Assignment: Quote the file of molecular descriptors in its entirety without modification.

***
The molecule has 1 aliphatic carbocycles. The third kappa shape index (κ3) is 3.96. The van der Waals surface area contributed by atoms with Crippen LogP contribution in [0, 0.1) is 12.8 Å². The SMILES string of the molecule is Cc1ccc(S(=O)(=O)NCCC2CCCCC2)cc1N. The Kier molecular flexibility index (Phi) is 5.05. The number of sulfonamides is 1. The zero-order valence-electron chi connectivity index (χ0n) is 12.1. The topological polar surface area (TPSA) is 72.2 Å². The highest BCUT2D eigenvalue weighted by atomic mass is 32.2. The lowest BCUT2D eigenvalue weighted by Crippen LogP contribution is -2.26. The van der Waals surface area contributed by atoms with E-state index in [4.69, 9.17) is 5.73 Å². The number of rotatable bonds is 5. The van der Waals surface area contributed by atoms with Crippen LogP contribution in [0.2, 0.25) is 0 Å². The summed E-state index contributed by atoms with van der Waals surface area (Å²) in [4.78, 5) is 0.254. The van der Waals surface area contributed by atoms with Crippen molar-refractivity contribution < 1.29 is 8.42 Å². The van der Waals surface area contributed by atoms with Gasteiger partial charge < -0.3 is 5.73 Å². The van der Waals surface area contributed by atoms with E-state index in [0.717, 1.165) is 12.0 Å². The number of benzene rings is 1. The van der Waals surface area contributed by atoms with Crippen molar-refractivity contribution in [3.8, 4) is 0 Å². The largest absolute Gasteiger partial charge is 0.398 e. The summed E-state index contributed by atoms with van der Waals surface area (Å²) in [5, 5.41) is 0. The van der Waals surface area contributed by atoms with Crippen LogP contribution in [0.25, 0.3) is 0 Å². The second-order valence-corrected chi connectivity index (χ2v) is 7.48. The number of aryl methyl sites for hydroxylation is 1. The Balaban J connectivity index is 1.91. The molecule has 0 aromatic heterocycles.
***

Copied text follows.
The molecule has 1 aliphatic carbocycles. The third kappa shape index (κ3) is 3.96. The van der Waals surface area contributed by atoms with Crippen LogP contribution in [0, 0.1) is 12.8 Å². The SMILES string of the molecule is Cc1ccc(S(=O)(=O)NCCC2CCCCC2)cc1N. The Kier molecular flexibility index (Phi) is 5.05. The number of sulfonamides is 1. The zero-order valence-electron chi connectivity index (χ0n) is 12.1. The topological polar surface area (TPSA) is 72.2 Å². The highest BCUT2D eigenvalue weighted by atomic mass is 32.2. The lowest BCUT2D eigenvalue weighted by Crippen LogP contribution is -2.26. The van der Waals surface area contributed by atoms with E-state index in [4.69, 9.17) is 5.73 Å². The number of rotatable bonds is 5. The van der Waals surface area contributed by atoms with Crippen LogP contribution in [0.2, 0.25) is 0 Å². The summed E-state index contributed by atoms with van der Waals surface area (Å²) in [4.78, 5) is 0.254. The van der Waals surface area contributed by atoms with Crippen molar-refractivity contribution < 1.29 is 8.42 Å². The van der Waals surface area contributed by atoms with Gasteiger partial charge < -0.3 is 5.73 Å². The van der Waals surface area contributed by atoms with E-state index in [0.717, 1.165) is 12.0 Å². The number of benzene rings is 1. The van der Waals surface area contributed by atoms with Crippen molar-refractivity contribution in [3.8, 4) is 0 Å². The largest absolute Gasteiger partial charge is 0.398 e. The summed E-state index contributed by atoms with van der Waals surface area (Å²) in [5, 5.41) is 0. The van der Waals surface area contributed by atoms with Crippen LogP contribution in [0.25, 0.3) is 0 Å². The second-order valence-corrected chi connectivity index (χ2v) is 7.48. The number of aryl methyl sites for hydroxylation is 1. The Balaban J connectivity index is 1.91. The molecule has 0 aromatic heterocycles.